The whole "Renting is worse than owning" thing is fantastically over-simplified, and over-simplification of the home ownership equation (Particularly when the houses started costing a million dollars) is one of the issues that has lead to inflated house prices.

Comment Re:That bank would be bankrupt fastly (Score 1) 344

This is absolutely true. Worse is that it's management douchebags saying they can make these predictions, rather than anyone who could possibly build a solid scientific case.

Where employers use it, I can't help but think it's unfair (and more than a little creepy) asking us to be professional in our lives where we're not working for anyone, and not near anyone who we work with our would work with.

Where banks would use it to determine loans, I can't help but think it's unfair (and more than a little creepy) to be asking us to be credit-worthy when we're not paying bills, making money, spending money, and not around anyone or anything related to our ledgers.

Comment Re:Pirate attitude (Score 1) 309

If you're not willing to sell to me, then I won't buy it from you. I accept your terms. I'm also pirating your stuff because I'm not morally obliged to give you money if you flat out refuse to accept it.

Lots of copyright holders would do well to learn this lesson, and take my money. Many still fail this test, and I have absolutely no sympathy.

Comment Re:Nokia can't even give away their product. (Score 1) 532

Sometimes these things are surprising.

Seeing what Blackberry has to offer, I really have no idea how they're so dominant in smart phones in Canada. I mean, they gave me a free 50 dollar gift card with my Galaxy S. What are they giving away with the blackberries to make them competitive?

Comment Re:Not sure what he's thinking... (Score 1) 532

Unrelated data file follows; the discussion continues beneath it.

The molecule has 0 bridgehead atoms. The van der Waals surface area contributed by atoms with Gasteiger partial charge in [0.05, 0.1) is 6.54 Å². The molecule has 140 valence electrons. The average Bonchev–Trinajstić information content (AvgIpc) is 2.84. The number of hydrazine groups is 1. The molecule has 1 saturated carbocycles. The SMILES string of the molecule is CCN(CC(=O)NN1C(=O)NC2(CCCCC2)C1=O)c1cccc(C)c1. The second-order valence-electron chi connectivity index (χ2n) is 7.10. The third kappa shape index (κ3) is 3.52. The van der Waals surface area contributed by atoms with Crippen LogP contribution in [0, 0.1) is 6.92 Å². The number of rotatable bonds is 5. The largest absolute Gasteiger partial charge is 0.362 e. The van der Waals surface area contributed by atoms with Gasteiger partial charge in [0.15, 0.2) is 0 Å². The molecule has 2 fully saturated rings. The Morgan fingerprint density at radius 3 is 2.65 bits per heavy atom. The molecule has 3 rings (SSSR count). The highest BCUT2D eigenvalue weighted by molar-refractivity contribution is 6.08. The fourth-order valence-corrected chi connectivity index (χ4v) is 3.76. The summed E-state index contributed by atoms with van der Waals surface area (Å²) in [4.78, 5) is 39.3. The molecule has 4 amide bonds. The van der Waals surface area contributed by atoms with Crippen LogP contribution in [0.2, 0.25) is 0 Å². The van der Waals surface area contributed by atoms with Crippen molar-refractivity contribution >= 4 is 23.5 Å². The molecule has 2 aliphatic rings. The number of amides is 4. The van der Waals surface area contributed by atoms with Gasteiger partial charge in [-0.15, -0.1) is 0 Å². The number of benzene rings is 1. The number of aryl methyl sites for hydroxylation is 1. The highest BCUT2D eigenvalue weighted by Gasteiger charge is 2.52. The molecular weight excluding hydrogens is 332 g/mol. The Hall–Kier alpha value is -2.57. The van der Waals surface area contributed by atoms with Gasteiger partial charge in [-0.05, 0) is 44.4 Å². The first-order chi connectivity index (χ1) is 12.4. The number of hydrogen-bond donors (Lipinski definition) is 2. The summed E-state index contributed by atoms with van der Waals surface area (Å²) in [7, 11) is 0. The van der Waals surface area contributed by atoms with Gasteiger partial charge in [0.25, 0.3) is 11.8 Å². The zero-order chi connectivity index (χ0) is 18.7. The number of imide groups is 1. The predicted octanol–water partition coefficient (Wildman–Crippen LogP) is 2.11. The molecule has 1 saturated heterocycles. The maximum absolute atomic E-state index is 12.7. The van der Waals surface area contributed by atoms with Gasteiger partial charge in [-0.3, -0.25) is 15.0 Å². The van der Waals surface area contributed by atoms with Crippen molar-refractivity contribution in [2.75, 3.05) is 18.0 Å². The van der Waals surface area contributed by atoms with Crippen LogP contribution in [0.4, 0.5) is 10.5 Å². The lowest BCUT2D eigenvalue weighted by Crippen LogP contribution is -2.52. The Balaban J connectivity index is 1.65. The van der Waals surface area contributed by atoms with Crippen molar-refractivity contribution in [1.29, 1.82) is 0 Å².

One thing that I think everyone can agree on is that having 2 great innovators in the arena, slowly stealing ideas from each other while trying to edge out each other with new ones, we're ending up with 2 phenomenal platforms, and you can't say that about decades of stagnant windows CE and stagnant Palm.

Comment Re:Pirate attitude (Score 5, Insightful) 309

I think there's definitely more to it than you're portraying.

Look at me, for example: In 1999, I spoke out on my (crappy) website against game publishers not selling games and forcing me into the second hand market. At the time, I was more than happy to steal anything I wanted, because I couldn't get the right product at the right price and easy to buy and use.

Fast forward 10 years, and I've spent hundreds of dollars at GOG.COM, where they have the right product at the right price and easy to buy and use. I've bought well over 100 games, more than I could possibly play in a very long time, specifically because I so strongly believe that a company fulfilling their end of the bargain deserves to be rewarded.

Those dollars and cents on GOGs balance sheet, is that freedom fighter bullshit?

Comment Re:Oh my (Score 1) 474

I dunno, it seems to me like Microsoft tends to aim high with ideas, then be much more conservative with their actual releases.

At best, this will be useless API nobody uses but Microsoft really seems to be pushing hard #353463. Put it on the shelf next to WinG.

Slashdot Top Deals

"We don't care. We don't have to. We're the Phone Company."

Working...